Mr. Turner, part 1
by Nandia Foteini Vlachou
Mr. Turner, Mike Leigh’s latest film, tempts one to use ‘sublime’ as a definition, a term often associated with Turner’s painting. I admit I was skeptical about the film, even after reading A. O. Scott’s poem of a review. Turner usually bores me, and walking through the endless Tate Britain rooms hung with similarly looking pictures of his was never a gratifying experience – I was usually running away from Turner, towards Constable.
But the main reason for my skepticism is that I dread biopics. They have become something of a dominant sub-genre in contemporary culture. This year alone, four out of the total of eight pictures nominated for an academy award, are biopics: American Sniper (perhaps less conventionally so), The Imitation Game on Alan Turing, Selma on Martin Luther King, and The Theory of Everything on Stephen Hawking. The problem with biography, in cinema and elsewhere, is double-sided. First, it’s a problem of form that derives from locating the individual at the center of a narrative exposition that is self-justifying: the fact that an entire film is dedicated to him (less often her) tautologically proves the subject’s value, as if interesting actions, ideas and works signify that the life of the person that produced them must be interesting as well. Biographical films then tend to follow a linear development to an inevitable conclusion: triumph and/or death, usually in the most unimaginative, conventional way possible. Gandhi, the person, was remarkable. Gandhi, the film, was not. The rare exception, such as Tim Burton’s Ed Wood, or Derek Jarman’s Caravaggio, are films that try to visually capture something of the distinctiveness of their subject matter – rendered perhaps easier in these cases, as both Ed Wood and Caravaggio worked with visual means in the first place.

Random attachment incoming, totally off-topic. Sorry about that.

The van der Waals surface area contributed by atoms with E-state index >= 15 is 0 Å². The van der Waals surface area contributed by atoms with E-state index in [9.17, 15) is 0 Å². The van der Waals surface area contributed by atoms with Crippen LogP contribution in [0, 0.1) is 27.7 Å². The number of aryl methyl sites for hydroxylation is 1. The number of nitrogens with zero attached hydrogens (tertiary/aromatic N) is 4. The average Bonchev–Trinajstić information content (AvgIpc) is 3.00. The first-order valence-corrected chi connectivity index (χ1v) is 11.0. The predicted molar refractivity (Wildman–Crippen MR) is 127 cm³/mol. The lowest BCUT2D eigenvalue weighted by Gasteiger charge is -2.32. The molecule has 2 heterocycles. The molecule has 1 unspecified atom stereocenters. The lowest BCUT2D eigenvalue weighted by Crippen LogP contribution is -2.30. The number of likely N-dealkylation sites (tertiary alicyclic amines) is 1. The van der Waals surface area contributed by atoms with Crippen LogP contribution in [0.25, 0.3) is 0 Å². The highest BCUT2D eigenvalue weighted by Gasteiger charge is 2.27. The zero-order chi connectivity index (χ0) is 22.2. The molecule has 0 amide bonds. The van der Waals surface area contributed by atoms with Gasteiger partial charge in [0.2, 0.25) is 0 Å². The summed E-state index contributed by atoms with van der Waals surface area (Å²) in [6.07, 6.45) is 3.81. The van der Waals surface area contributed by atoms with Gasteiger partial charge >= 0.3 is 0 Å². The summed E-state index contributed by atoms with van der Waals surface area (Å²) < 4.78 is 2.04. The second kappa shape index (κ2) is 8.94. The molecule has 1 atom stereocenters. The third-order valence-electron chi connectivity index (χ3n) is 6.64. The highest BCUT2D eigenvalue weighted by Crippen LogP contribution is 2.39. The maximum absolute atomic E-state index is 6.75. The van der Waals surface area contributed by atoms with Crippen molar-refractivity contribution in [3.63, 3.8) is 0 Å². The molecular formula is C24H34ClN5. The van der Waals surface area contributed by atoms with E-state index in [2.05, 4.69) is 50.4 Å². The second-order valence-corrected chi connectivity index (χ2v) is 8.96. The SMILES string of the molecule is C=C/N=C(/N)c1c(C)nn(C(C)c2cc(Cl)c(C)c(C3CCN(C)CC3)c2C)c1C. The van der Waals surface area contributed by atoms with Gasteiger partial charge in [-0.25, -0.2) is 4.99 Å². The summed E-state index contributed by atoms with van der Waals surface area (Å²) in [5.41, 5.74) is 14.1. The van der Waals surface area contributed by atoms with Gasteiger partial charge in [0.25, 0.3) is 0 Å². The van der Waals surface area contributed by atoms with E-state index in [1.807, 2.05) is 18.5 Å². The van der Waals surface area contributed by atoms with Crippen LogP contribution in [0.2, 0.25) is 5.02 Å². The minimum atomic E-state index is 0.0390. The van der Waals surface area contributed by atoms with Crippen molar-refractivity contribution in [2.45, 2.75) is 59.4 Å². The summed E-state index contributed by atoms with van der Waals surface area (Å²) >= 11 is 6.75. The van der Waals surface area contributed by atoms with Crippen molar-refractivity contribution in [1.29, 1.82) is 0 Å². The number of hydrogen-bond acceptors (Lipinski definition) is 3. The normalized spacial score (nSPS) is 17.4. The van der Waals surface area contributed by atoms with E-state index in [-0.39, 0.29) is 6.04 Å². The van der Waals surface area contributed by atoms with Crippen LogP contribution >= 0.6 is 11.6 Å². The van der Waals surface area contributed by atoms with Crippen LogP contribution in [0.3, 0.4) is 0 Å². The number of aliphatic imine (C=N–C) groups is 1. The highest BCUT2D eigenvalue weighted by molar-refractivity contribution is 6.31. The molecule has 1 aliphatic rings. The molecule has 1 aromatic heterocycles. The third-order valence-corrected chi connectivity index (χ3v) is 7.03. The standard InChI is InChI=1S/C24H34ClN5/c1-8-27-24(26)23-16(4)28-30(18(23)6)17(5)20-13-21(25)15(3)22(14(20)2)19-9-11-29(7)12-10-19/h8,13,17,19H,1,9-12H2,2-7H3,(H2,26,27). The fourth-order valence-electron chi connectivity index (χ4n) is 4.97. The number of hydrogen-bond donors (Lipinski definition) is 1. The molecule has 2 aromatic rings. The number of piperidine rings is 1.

The second problem is one of content, as well as ideology. Biographies represent a view of the world, whereby the individual is the unquestionable protagonist not only of his/her history, but of history in general. The recent proliferation of biopics echoes Thomas Carlyle’s view in the nineteenth century that “the history of the world is but the biography of great men”. At the same time, the biopic has become the – realistic, yet paradoxical – inverse of the other dominant trend of popular culture: the super-hero film. Both super-heroes and real-life ones have crowded our screens, often with little aesthetic pleasure, insight or knowledge derived. What’s more, the individualism, and exceptionalism, propounded by both sub-genres leaves a sour aftertaste when compared to a social reality where values relevant to social cohesion and collectivity crumble and recede, in favor of a rampant global, every-man-for-himself type of capitalism.